Sonntag, 25. Juli 2010
Heute hat die Formel 1 (mal wieder) gezeigt, dass der Unterhaltungs-Faktor nur noch eine untergeordnete Rolle spielt. Es geht um viel Geld, um Sponsoren, um Prämien, um die Wurst. Aber eben nicht mehr darum, wer der beste Fahrer im besten Auto ist. Ein Drittel vor Ende des Rennens funkt Ferrari an den in Führung liegenden Massa "Du bist langsamer als Alonso, kannst du das bitte bestätigen?". Alonso liegt auf Rang 2 und kann offenbar tatsächlich schneller fahren als Massa, schafft es aber nicht am Teamkollegen vorbei. Einige Runden später, gibt Massa in der Spitzkehre nicht gleich Vollgas und Alonso zieht locker vorbei. Über Funk bekommt Massa noch ein tröstendes "Sorry" mitgeteilt. Die Erklärung ist einfach. Alonso hat in der Fahrer-WM durchaus noch Chancen vorzurücken, Massa ist weit abgeschlagen. Das Problem: Wenn ich Autos sehen will, die sich vorbei lassen, stell ich mich an eine Autobahn.
Noch dreister geht's in der DTM zu, wo die Zweiklassen-Gesellschaft auch ganz offen gelebt wird. Fahrer in Gebrauchtwagen haben Spitzenfahrern Platz zu machen, egal wie schnell sie sind. Sogar Fahrer mit frischen Reifen werden vorbei gewunken und die Reduzierung auf nur zwei Hersteller macht die Angelegenheit auch nicht spannender. Natürlich kommt es dennoch gelegentlich zu spannenden Situationen, aber die werden überschattet von unzähligen Stallordern und blauen Flaggen.
Ferrari wurde zu 100.000 Dollar Strafe verdonnert, ein Mückenschiss für die Scuderia und schwerlich eine abschreckende Maßnahme für zukünftige Vergehen. Die Punkte blieben bei den Fahrern. Sebastian Vettel traute sich erst gar nicht die Situation zu kommentieren: "Es wäre nicht clever, etwas zu sagen, was ich eines Tages bereuen könnte." Will heißen: Womöglich pfeift bei uns im nächsten Rennen jemand Webber zurück, da kann ich mich jetzt nicht als Moralapostel aufführen. "Zudem erhalte ich meine Schecks ja nicht von euch Journalisten, sondern vom Team." Das kann man einfach mal wortlos so stehen lassen.
Dienstag, 20. Juli 2010
First off: If you don't know Twisted Metal, the author or even The Road Warrior (Mad Max 2), go away. You're wrong here. What follows is the personal story of a gamer, who looks forward to the return of one of his all-time-favorites. It's subjective, fatous and at times even corny, but who cares?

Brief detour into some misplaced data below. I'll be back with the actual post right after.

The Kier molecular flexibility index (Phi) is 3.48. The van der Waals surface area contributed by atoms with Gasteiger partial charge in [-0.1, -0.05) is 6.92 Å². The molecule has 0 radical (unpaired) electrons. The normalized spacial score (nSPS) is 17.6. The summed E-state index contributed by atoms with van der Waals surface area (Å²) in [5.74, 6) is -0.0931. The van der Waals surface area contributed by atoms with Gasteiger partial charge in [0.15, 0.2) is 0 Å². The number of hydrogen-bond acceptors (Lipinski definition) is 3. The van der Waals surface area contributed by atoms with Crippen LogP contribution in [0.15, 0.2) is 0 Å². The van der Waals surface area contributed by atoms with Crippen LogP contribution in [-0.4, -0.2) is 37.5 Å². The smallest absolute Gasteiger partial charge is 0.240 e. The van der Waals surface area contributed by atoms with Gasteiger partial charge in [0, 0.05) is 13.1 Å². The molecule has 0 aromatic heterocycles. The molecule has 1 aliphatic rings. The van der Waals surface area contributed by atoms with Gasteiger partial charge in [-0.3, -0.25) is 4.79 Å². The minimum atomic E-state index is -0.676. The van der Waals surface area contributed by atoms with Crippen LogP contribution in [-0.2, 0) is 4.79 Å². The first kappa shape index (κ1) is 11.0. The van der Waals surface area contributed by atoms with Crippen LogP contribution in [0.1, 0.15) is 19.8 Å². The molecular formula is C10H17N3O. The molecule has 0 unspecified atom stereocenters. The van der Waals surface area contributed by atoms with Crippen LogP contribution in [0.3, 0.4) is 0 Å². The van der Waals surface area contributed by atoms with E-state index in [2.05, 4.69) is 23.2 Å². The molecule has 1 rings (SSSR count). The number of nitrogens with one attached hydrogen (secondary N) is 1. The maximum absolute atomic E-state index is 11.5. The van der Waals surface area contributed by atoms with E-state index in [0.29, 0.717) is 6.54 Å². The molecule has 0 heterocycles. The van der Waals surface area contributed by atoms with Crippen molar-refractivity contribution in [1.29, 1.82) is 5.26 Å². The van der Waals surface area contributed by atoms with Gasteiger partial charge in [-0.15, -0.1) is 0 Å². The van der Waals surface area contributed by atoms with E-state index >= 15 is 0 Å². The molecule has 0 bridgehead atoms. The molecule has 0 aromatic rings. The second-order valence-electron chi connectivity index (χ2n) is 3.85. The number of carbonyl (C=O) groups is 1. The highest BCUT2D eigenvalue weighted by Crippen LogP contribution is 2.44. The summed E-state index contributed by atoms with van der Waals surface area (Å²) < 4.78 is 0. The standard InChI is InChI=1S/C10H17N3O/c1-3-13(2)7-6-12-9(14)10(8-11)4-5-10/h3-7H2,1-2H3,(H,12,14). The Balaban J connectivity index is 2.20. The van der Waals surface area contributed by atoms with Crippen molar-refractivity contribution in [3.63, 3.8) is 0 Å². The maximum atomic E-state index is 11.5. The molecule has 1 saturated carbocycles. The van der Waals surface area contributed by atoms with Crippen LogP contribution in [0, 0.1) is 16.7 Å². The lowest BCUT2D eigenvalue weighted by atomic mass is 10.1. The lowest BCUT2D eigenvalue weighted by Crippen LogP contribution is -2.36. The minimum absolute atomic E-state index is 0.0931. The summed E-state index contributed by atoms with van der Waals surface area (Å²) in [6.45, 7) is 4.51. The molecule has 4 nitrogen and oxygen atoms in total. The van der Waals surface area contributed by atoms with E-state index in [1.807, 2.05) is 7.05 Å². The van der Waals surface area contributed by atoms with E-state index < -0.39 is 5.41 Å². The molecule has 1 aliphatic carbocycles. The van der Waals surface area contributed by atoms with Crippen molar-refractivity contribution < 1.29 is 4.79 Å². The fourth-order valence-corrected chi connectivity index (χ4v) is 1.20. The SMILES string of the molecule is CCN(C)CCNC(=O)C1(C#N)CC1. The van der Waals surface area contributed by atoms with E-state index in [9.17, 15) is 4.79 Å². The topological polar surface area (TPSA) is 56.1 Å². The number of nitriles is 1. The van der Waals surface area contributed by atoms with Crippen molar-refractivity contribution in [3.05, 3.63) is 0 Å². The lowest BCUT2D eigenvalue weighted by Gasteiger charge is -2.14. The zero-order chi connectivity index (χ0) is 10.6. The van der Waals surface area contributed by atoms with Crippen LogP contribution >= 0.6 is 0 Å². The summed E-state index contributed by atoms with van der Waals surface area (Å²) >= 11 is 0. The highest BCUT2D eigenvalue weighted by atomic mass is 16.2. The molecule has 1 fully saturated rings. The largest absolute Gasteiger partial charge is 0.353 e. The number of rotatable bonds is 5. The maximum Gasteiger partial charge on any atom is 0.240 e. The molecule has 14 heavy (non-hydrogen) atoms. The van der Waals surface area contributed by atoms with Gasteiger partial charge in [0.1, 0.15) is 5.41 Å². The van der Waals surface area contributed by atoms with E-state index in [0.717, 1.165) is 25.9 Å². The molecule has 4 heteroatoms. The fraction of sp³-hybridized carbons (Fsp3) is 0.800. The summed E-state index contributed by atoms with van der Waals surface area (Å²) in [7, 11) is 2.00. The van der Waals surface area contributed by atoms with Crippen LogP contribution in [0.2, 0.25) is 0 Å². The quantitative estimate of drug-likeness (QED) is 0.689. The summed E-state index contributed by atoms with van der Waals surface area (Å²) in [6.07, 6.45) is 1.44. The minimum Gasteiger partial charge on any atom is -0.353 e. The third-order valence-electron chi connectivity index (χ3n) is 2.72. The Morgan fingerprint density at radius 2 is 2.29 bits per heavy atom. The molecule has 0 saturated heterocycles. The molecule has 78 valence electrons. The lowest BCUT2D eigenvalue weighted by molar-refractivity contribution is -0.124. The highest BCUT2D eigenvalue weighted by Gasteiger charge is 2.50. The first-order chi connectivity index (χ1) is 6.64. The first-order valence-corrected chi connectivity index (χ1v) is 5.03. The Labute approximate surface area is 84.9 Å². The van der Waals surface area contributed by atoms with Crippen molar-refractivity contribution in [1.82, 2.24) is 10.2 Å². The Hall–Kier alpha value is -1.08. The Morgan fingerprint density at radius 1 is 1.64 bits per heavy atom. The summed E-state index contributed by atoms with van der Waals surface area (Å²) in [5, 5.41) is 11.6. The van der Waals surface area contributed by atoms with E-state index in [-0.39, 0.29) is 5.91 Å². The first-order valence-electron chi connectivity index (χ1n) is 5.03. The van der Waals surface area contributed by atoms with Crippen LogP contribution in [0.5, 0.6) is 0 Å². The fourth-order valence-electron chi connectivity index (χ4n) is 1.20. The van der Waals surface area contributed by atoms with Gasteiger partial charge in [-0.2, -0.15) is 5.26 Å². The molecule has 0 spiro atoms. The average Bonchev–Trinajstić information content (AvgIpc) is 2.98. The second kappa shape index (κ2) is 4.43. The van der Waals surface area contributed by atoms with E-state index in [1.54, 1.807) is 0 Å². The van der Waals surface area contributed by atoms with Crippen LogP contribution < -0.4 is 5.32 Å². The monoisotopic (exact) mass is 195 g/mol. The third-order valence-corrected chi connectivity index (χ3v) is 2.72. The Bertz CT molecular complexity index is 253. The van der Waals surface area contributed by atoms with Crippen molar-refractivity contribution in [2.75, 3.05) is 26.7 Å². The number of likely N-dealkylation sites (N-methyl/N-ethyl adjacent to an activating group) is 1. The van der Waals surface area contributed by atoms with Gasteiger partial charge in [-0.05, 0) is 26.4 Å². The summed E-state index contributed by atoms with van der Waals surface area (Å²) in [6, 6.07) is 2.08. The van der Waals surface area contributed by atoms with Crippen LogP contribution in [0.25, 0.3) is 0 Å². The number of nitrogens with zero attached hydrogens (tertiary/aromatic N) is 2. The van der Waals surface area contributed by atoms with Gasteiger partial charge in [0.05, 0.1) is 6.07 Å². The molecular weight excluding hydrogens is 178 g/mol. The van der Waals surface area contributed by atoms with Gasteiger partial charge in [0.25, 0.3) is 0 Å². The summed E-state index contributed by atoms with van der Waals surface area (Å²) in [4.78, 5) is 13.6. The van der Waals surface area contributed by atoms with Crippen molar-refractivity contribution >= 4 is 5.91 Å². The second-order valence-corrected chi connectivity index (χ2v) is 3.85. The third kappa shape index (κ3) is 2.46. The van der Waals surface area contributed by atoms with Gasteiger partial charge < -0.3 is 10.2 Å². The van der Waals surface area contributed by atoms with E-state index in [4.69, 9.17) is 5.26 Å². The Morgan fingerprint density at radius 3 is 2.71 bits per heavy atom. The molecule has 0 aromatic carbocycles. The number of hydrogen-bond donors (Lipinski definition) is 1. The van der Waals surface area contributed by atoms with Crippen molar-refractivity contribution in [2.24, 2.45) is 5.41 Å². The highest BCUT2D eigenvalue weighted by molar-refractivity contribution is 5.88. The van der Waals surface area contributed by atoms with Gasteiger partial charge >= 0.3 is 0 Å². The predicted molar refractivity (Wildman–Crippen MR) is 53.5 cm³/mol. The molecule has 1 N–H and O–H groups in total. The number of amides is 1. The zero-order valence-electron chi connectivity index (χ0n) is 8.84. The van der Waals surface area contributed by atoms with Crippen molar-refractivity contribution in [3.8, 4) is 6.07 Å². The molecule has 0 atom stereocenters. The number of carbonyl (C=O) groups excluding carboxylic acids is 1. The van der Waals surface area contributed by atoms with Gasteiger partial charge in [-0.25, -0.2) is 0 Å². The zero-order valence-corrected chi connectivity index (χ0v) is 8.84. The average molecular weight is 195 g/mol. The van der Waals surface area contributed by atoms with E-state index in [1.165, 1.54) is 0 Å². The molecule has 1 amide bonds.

Here we go:
Twisted Metal was my first love on the PlayStation. I was one of those people, who didn’t know shit about the games for the console. The PlayStation was a year on sale and I just knew I wanted to have it. Funny enough I just wanted the console, not any specific game. So I went into the videogame store and looked at the shelves. What to pick? A beat’em up? A racing game? WipEout? Destruction Derby? Tekken? I didn’t know. So I looked at the games, studied the covers and the backs of the covers. Cars shooting rockets and an Icecream-truck? That sounds nice, what’s on the back? Well, exploding cars, shooting at each other. And it has a two-player mode for me and my buddy. After half an hour or so, I picked up Twisted Metal and went home.
I startet the game and instantly liked the style of it. Those beat up cars, the rock music, that’s my style. So I got right into it and I had a rough start. The controls (I chose Deadly Force, so I could accelerate on X and fire a weapon on Square) were tough, the physics strange, the first person view useless and the enemies tough. I didn’t like it at my first try. But then I invited my buddy (and I think I persuaded him to buy a controller, so we could play with two players, but I’m not entirely sure…) and we started playing it in versus mode. And boy, did we have fun for weeks! Seriously, we played a lot of stuff, but Twisted Metal was a game we always came back to. We played Need for Speed, took turns in WipEout 2097 and MDK, played a lot of demos, sweated playing Resident Evil…we enjoyed our gaming youth and earned bad grades at school – just as it’s supposed to be. Then came Twisted Metal 2.
It entertained us for at least a year, if not longer. We had somekind of ritual, getting together after school at his place, playing TM 2 in coop, having some food after the first playthrough, then starting the second round and play some versus after that. We so loved the game and its glitches. He always picked Outlaw 2, I drove Shadow. We collected weopons in L.A. to stand a chance in Moscow, we waited to blow up the Eiffel-tower until we were in position to see it in all its glory (we even changed to vertical split for a moment), we jumped up the main building on the side at Fire Walk and had a cigarette while occasionally blasting enemies from our safe position. We beat Minion the same way with his own weapon. We laughed at the huge bug in New York, where the AI-cars would try to enter the glass building and lining up in front of it after some time, collecting weapons and shooting down Napalm with our special energy. We were amazed by the technical quality of Antarctica, where the screen of player two would at one time completely disappear. I didn’t laugh at the fact, that the AI-cars would constantly cheat and Spectre would always fire at me (Player 1).